FDA Approves Tbo-Filgrastim for Neutropenia

Emma Hitt, PhD


August 29, 2012

August 29, 2012 — The US Food and Drug Administration (FDA) has approved tbo-filgrastim (Sicor Biotech/Teva Pharmaceuticals) for the treatment of severe neutropenia associated with use of chemotherapy in nonmyeloid malignancies.

Filgrastim is a granulocyte colony-stimulating factor (G-CSF) analog used to stimulate the proliferation and differentiation of granulocytes. Two forms of filgrastim are already available in the US — one injected daily (Neupogen, Amgen) and a pegylated form injected once per chemotherapy cycle (Neulasta, Amgen); another version of filgrastim (Tevagrastim, Teva) has been marketed outside of the US. Teva notes that Tevagrastim and Neupogen are biosimilar, and that the Neupogen patent will expire in the US next year. The company also notes that that tbo-filgrastim is a short-acting recombinant form of G-CSF, and that it is the first new G-CSF to be approved in the US in more than 10 years. Teva reports that it will start marketing tbo-filgrastim possibly as early as November 2013, in accordance with the settlement it reached with Amgen.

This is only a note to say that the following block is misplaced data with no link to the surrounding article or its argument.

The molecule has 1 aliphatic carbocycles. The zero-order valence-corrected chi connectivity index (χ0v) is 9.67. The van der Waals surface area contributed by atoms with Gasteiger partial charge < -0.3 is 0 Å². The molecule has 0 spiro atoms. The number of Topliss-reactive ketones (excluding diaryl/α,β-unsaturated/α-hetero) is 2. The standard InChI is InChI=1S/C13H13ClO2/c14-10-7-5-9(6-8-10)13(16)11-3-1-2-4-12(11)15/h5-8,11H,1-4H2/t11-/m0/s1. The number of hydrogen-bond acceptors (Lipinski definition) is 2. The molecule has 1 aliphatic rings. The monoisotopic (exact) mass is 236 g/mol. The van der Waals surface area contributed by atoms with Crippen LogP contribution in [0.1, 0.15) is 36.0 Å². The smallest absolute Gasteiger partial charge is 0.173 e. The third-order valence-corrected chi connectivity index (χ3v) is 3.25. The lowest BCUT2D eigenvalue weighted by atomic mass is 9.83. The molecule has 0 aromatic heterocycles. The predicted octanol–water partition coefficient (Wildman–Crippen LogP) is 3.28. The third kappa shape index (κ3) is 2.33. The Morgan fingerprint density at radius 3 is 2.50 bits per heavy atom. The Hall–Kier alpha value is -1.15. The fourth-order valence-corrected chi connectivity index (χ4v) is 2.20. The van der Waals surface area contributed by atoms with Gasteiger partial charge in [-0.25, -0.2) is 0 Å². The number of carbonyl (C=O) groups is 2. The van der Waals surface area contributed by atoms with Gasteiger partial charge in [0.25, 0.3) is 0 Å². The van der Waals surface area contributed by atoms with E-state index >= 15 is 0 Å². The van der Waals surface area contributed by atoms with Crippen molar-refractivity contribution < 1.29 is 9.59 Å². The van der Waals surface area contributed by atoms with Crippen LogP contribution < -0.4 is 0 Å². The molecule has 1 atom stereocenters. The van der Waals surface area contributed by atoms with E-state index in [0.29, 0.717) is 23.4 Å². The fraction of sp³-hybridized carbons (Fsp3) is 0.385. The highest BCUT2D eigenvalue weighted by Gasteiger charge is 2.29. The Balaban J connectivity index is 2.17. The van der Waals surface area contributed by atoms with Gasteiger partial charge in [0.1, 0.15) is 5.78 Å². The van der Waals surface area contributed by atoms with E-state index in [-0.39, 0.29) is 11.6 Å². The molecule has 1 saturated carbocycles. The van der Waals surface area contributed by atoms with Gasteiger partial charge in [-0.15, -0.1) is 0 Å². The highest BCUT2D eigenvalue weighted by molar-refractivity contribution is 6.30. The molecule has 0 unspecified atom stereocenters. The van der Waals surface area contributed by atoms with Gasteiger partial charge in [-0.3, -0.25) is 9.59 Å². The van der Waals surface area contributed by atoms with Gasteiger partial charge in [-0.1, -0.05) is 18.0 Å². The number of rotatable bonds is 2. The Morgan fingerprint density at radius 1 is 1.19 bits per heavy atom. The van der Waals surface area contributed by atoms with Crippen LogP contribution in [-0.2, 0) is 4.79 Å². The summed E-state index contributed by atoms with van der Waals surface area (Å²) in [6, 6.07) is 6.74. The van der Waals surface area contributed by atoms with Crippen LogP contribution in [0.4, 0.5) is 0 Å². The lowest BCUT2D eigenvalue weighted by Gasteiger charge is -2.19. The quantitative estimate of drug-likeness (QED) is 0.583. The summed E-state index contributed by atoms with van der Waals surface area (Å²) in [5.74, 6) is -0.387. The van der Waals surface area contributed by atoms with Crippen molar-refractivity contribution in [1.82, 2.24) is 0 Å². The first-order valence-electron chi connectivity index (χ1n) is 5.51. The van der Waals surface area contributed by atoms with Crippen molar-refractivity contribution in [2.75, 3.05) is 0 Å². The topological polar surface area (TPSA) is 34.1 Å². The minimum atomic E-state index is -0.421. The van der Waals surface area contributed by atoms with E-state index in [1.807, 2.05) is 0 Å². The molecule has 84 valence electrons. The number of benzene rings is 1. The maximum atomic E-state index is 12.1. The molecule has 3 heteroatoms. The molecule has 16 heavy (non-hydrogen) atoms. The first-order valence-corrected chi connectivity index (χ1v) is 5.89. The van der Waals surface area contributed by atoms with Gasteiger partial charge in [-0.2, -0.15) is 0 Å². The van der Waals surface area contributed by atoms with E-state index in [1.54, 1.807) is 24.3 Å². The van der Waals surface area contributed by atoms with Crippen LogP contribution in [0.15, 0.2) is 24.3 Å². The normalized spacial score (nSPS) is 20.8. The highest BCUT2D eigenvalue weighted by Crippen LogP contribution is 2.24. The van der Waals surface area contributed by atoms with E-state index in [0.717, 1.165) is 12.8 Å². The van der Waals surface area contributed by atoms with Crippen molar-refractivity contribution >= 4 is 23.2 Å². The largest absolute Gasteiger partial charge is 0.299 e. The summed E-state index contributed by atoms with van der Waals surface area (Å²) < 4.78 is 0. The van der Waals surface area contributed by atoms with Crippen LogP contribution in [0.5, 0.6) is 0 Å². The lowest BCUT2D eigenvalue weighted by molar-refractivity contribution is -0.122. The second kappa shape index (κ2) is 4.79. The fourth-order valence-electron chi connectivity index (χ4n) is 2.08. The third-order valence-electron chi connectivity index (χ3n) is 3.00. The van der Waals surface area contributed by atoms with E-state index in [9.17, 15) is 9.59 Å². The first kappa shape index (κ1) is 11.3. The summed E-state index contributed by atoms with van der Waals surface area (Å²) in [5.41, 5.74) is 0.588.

Approval of tbo-filgrastim was based on the findings of a clinical study of 348 adult patients with advanced breast cancer receiving treatment with the anticancer drugs doxorubicin and docetaxel. Patients were randomly assigned to receive tbo-filgrastim, a placebo, or a filgrastim product not available in the US.

Patients receiving tbo-filgrastim recovered from severe neutropenia in 1.1 days compared with 3.8 days in those receiving the placebo.

Adverse events associated with tbo-filgrastim were evaluated in 3 clinical studies including 680 adults with breast cancer, lung cancer, or non-Hodgkin's lymphoma receiving high-dose myeloablative chemotherapy. The most common side effect observed in those receiving tbo-filgrastim was bone pain.


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